I would suggest you may want to have 2 different methods so that one has a choice of the display order.

I would also suggest there could be properties in your class for Width and Height, which seem more natural to use rather than GetSizeX() or GetSizeY().

You employ System.Array even though you have a generic class. All of your calls to CreateInstance create a typically 0-indexed array, so calling GetUpperBound(0) - GetLowerBound(0) + 1 could be replaced with GetLength(0).

Here is my take on a partial design:

public class PlaneV2<T>
{
    public int Width { get; } = 0;
    public int Height { get; } = 0;
    private T[,] Grid = null;
    public int Length => Width * Height;

    public PlaneV2() : this(1, 1) { }

    public PlaneV2(int width, int height)
    {
        Width = Math.Max(width, 0);
        Height = Math.Max(height, 0);
        Grid = new T[width, height];
    }

    public PlaneV2(PlaneV2<T> plane) : this(plane?.Grid) { }

    public PlaneV2(T[,] sourceGrid)
    {
        if (sourceGrid == null)
        {
            return;
        }

        Width = sourceGrid.GetLength(0);
        Height = sourceGrid.GetLength(1);
        Grid = new T[Width, Height];
        Array.Copy(sourceGrid, Grid, sourceGrid.Length);
    }

    // SNIPPED

    public override string ToString() => $"{nameof(PlaneV2<T>)}<{typeof(T).Name}>[{Width}, {Height}]";

    public string ToDelimitedStringByHeightThenWidth(string separator = "\t")
    {
        StringBuilder lines = new StringBuilder();
        for (int y = 0; y < Height; y++)
        {
            StringBuilder columns = new StringBuilder();
            string columnDelimiter = "";
            for (int x = 0; x < Width; x++)
            {
                columns.Append(columnDelimiter + Grid[x, y].ToString());
                if (columnDelimiter == "")
                {
                    columnDelimiter = separator;
                }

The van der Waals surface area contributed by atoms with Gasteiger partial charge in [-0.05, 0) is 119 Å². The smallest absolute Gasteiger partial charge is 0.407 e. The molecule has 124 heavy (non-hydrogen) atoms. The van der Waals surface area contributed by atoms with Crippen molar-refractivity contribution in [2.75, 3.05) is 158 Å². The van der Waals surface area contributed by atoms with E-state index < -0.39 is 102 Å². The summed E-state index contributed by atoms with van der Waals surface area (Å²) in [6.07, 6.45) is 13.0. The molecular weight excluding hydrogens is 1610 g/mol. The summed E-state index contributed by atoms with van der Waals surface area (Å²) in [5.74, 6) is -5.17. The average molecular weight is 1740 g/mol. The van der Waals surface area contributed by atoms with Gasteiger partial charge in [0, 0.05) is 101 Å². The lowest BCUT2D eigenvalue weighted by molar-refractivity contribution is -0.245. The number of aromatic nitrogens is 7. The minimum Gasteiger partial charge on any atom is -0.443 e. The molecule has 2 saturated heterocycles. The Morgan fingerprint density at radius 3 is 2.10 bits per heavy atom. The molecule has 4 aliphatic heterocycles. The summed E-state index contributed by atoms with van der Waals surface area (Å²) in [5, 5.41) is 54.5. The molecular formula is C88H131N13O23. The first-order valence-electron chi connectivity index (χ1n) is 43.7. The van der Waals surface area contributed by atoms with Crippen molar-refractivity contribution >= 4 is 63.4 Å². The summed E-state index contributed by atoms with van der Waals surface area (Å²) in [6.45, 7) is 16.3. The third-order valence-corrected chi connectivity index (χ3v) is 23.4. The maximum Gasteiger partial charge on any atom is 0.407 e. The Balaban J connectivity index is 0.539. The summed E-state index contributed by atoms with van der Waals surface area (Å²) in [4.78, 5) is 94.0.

}
            lines.AppendLine(columns.ToString());
        }
        return lines.ToString();
    }

    public string ToDelimitedStringByWidthThenHeight(string separator = "\t")
    {
        StringBuilder lines = new StringBuilder();
        for (int x = 0; x < Width; x++)
        {
            StringBuilder columns = new StringBuilder();
            string columnDelimiter = "";
            for (int y = 0; y < Height; y++)
            {
                columns.Append(columnDelimiter + Grid[x, y].ToString());
                if (columnDelimiter == "")
                {
                    columnDelimiter = separator;
                }
            }
            lines.AppendLine(columns.ToString());
        }
        return lines.ToString();
    }

} // class

} // namespace

That's about all I can do since I must get back to my daytime job. To summarize:

  1. Consider using properties to your advantage
  2. Employ suggested C# naming guidelines
  3. Use short, simple naming for loop variables
  4. Avoid unit for array indexing
  5. Have a Width and Height property
  6. Consider using a generic array
  7. ToString should be short, sweet and FAST
  8. Offer a choice to display (X by Y) or (Y by X)

Given that an array can hold int.MaxValue elements, then your biggest square plane would be 46_340 X 46_340. If you wanted to offer HUGE planes, then you would need to change the guts of the class to support an array of arrays.

Other things to consider:

  1. Should you implement IEquatable or IComparable?
  2. Do you want any constraints, such as struct, on T?

UPDATE #2 : C# INDEXERS

I find having GetElement and SetElement methods cumbersome. I prefer to interact with the object more like an array, and that's where C# Indexers come in handy. Here is a way you can get rid of both GetElement and SetElement, while maintaining the same functionality:

public T this[int x, int y]
{
    get
    {
        if (x < 0 || x >= Width)
        {
            throw new ArgumentOutOfRangeException(nameof(x));
        }
        if (y < 0 || y >= Height)
        {
            throw new ArgumentOutOfRangeException(nameof(y));
        }
        return Grid[x, y];
    }
    set
    {
        if (x < 0 || x >= Width)
        {
            throw new ArgumentOutOfRangeException(nameof(x));
        }
        if (y < 0 || y >= Height)
        {
            throw new ArgumentOutOfRangeException(nameof(y));
        }
        Grid[x, y] = value;
    }
}

And here is a quick example of how to use it:

var width = 3;
var height = 5;
var plane = new PlaneV2<int>(width, height);

for (var x = 0; x < width; x++)
for (var y = 0; y < height; y++)
{